For the latest information on ODMA and the ODMA Specifications, consult the ODMA section of the AIIM DMware Clearinghouse at
DMware.info/. The latest status on ODMA 2.0 is always available on the Internet at
This information is also part of ODMA 2.0 Library Files edition 2.0-1. For later editions and current status, consult the ODMA 2.0 Library Files description page.
ODMA employs the Microsoft Component Object Model (COM) for dynamic connection of DMS integrations to applications via the ODMA Connection Manager.
This document provides references and background information on the use of COM as part of developing ODMA Components.
This information is provided for developers and integrators who need to understand when and where Microsoft COM must be used in the integration of document-management services for access from ODMA-aware applications. We also review where COM is not usable, and where COM may be used to increase the flexibility by which an application exploits the availability of services via ODMA.
1.1 Specifications and Guides
1.2 Reference Libraries
Give a thumbnail sketch of how to find out enough about COM to work with ODMA, whether or not any further use of COM is intended. Include how to find supporting information, updates, examples and samples, etc.
- [COM Spec]
- Microsoft Corporation and Digital Equipment Corporation. The Component Object Model Specification. Microsoft Corporation (Redmond, WA: 1992-1995). Version 0.9, October 24, 1995.
This specification is available in the Microsoft Developer Network (MSDN) Library as recently as the July 2000 distribution. It can also be accessed via MSDN On-Line. There is a copy on the CD-ROM supplement to [Inside COM].
The specification is available on-line. There is an on-line HTML version and two downloadable versions consisting of Microsoft Word 6.0 Master Documents with individual chapters. A Word 6.0 version is required in order to have the footnotes and bibliography. [An interesting sideline to the downloadable versions is that they provide clean demonstrations of successful Word Master Document usage, an interesting challenge for document-management systems. --dh:]
For the purposes of ODMA, the important chapters of the specification are those on the basic model and use of the binary interface standard for COM. If ODMA is used in a COM environment, more of the specification applies, but not because of anything that ODMA depends on.
- [Inside COM]
- Rogerson, Dale. Inside COM: Microsoft's Component Object Model. Microsoft Press (Redmond, WA: 1997). ISBN 1-57231-349-8. pbk with CD-ROM.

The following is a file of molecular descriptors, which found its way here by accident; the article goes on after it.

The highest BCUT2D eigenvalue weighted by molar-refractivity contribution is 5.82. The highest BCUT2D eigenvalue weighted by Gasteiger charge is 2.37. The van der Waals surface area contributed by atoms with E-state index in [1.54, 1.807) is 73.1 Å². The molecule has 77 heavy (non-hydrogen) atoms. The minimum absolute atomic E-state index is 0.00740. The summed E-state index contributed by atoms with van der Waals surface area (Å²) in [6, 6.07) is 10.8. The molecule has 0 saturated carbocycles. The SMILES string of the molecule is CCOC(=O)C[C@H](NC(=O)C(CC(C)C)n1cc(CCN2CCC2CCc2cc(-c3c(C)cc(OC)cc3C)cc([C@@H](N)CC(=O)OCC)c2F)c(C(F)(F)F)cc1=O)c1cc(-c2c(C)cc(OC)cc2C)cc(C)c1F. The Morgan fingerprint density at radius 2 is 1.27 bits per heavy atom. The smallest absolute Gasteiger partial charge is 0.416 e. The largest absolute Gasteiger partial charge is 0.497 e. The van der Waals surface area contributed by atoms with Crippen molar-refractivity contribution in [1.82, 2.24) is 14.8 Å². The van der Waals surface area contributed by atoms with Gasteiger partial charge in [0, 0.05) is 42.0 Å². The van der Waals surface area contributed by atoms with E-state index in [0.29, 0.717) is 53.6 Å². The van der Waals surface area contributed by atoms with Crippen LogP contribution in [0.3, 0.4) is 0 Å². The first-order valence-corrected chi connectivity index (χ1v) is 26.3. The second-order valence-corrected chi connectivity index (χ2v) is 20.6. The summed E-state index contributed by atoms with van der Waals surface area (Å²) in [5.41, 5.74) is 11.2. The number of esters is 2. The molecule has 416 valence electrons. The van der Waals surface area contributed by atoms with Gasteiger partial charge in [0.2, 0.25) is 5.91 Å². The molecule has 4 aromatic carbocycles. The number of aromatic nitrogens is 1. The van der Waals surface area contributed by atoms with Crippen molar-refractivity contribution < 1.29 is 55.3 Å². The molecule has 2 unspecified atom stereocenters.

Chapters 1-4 take a leisurely tour of the interface and execution model for COM. This is the part that applies most directly to use of the ODMA COM interfaces. The treatment of aggregation in Chapter 8 is also important, especially for developers of DMS integrations. ODMA avoids use of COM Servers and the COM Class Factory mechanisms: There is no direct dependence on the COM APIs and the COM System Control Manager (SCM) -- COM's run-time -- at all. The same effect is achieved by a small, self-contained scheme implemented in the ODMA Connection Manager. Higher-level COM techniques remain available and useful: they simply don't arise directly in ODMA integration so far.
- [Effective COM]
- Box, Don., Brown, Keith., Ewald, Tim., Sells, Chris. Effective COM: 50 Ways to Improve your COM and MTS-based Applications. Addison-Wesley (Reading, MA: 1999). ISBN 0-201-37968-6.
A compendium of tips and practices based on experience creating successful COM objects. For work with ODMA, the section on Interfaces (guidelines 6-16) and Implementations (guidelines 18-28) are the most useful and could be well-applied in future maintenance of ODMA SDK components and of the ODMA Connection Manager.
- [Inside OLE]
- Brockschmidt, Kraig. Inside OLE. ed.2. Microsoft Press (Redmond, WA: 1995). ISBN 1-55615-843-2. pbk with two disks.
This book is available in the Microsoft Developer Network (MSDN) Library as recently as the July 2000 distribution.
The book can also be found on MSDN Online.
OLE is a widely-known application of COM. There is much in this treatment that is inapplicable in the ODMA application of COM, although OLE facilities are certainly available to be used in applications that are also using COM for ODMA operations. The early material on pure COM aspects of OLE are applicable, though [Inside COM] provides a cleanly-separated view of the same basic COM elements. OLE applies to electronic documents, and the OLE model of documents is important to document-management, even though not addressed by ODMA (apart from a smidgen of support via ODMA's